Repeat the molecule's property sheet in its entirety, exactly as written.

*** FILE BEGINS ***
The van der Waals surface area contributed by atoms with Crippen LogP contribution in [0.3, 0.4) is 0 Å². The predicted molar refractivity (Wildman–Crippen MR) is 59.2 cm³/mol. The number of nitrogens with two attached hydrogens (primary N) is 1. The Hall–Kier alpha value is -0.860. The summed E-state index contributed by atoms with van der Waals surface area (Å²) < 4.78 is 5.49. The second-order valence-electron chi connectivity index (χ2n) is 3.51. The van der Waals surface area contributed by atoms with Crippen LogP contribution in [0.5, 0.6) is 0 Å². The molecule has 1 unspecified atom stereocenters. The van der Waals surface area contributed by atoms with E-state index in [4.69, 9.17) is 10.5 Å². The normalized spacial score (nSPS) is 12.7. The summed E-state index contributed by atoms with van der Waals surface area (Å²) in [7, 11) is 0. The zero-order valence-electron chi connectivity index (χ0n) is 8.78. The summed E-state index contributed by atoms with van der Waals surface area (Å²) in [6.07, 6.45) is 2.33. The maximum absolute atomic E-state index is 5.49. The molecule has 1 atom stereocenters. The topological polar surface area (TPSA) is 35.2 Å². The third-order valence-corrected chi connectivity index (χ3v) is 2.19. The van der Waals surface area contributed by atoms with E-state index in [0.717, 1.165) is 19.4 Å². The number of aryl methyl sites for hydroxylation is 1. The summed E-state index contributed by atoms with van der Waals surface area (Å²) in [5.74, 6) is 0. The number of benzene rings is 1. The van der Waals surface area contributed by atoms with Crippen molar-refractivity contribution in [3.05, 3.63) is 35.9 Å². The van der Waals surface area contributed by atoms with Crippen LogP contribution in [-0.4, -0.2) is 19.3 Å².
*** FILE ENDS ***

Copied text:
The van der Waals surface area contributed by atoms with Crippen LogP contribution in [0.3, 0.4) is 0 Å². The predicted molar refractivity (Wildman–Crippen MR) is 59.2 cm³/mol. The number of nitrogens with two attached hydrogens (primary N) is 1. The Hall–Kier alpha value is -0.860. The summed E-state index contributed by atoms with van der Waals surface area (Å²) < 4.78 is 5.49. The second-order valence-electron chi connectivity index (χ2n) is 3.51. The van der Waals surface area contributed by atoms with Crippen LogP contribution in [0.5, 0.6) is 0 Å². The molecule has 1 unspecified atom stereocenters. The van der Waals surface area contributed by atoms with E-state index in [4.69, 9.17) is 10.5 Å². The normalized spacial score (nSPS) is 12.7. The summed E-state index contributed by atoms with van der Waals surface area (Å²) in [7, 11) is 0. The zero-order valence-electron chi connectivity index (χ0n) is 8.78. The summed E-state index contributed by atoms with van der Waals surface area (Å²) in [6.07, 6.45) is 2.33. The maximum absolute atomic E-state index is 5.49. The molecule has 1 atom stereocenters. The topological polar surface area (TPSA) is 35.2 Å². The third-order valence-corrected chi connectivity index (χ3v) is 2.19. The van der Waals surface area contributed by atoms with E-state index in [0.717, 1.165) is 19.4 Å². The number of aryl methyl sites for hydroxylation is 1. The summed E-state index contributed by atoms with van der Waals surface area (Å²) in [5.74, 6) is 0. The number of benzene rings is 1. The van der Waals surface area contributed by atoms with Crippen molar-refractivity contribution in [3.05, 3.63) is 35.9 Å². The van der Waals surface area contributed by atoms with Crippen LogP contribution in [-0.4, -0.2) is 19.3 Å².